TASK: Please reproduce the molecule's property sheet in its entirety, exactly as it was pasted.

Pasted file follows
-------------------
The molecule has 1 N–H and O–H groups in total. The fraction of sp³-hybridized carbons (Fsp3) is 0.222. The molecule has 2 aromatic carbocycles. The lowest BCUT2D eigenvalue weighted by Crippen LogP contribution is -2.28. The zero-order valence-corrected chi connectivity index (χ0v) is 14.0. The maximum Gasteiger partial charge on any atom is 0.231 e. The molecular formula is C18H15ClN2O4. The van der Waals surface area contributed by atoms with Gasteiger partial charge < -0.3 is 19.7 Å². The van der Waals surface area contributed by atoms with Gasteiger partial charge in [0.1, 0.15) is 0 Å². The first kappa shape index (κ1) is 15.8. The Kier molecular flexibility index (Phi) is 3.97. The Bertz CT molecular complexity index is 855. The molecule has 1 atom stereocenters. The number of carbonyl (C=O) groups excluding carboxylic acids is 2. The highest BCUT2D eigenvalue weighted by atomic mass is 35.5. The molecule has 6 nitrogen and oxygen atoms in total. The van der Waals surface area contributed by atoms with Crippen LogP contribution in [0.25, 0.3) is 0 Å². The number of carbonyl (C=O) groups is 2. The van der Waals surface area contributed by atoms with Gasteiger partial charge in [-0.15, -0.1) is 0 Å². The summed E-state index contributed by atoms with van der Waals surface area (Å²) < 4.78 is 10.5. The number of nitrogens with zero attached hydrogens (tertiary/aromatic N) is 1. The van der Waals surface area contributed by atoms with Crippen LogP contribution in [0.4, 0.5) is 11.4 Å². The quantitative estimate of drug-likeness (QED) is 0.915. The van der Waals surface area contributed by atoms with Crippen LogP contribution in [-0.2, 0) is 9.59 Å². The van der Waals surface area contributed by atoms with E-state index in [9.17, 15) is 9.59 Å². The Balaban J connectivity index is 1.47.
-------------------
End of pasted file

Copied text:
The molecule has 1 N–H and O–H groups in total. The fraction of sp³-hybridized carbons (Fsp3) is 0.222. The molecule has 2 aromatic carbocycles. The lowest BCUT2D eigenvalue weighted by Crippen LogP contribution is -2.28. The zero-order valence-corrected chi connectivity index (χ0v) is 14.0. The maximum Gasteiger partial charge on any atom is 0.231 e. The molecular formula is C18H15ClN2O4. The van der Waals surface area contributed by atoms with Gasteiger partial charge < -0.3 is 19.7 Å². The van der Waals surface area contributed by atoms with Gasteiger partial charge in [0.1, 0.15) is 0 Å². The first kappa shape index (κ1) is 15.8. The Kier molecular flexibility index (Phi) is 3.97. The Bertz CT molecular complexity index is 855. The molecule has 1 atom stereocenters. The number of carbonyl (C=O) groups excluding carboxylic acids is 2. The highest BCUT2D eigenvalue weighted by atomic mass is 35.5. The molecule has 6 nitrogen and oxygen atoms in total. The van der Waals surface area contributed by atoms with Crippen LogP contribution in [0.25, 0.3) is 0 Å². The number of carbonyl (C=O) groups is 2. The van der Waals surface area contributed by atoms with Gasteiger partial charge in [-0.15, -0.1) is 0 Å². The summed E-state index contributed by atoms with van der Waals surface area (Å²) < 4.78 is 10.5. The number of nitrogens with zero attached hydrogens (tertiary/aromatic N) is 1. The van der Waals surface area contributed by atoms with Crippen LogP contribution in [0.4, 0.5) is 11.4 Å². The quantitative estimate of drug-likeness (QED) is 0.915. The van der Waals surface area contributed by atoms with Crippen LogP contribution in [-0.2, 0) is 9.59 Å². The van der Waals surface area contributed by atoms with E-state index in [9.17, 15) is 9.59 Å². The Balaban J connectivity index is 1.47.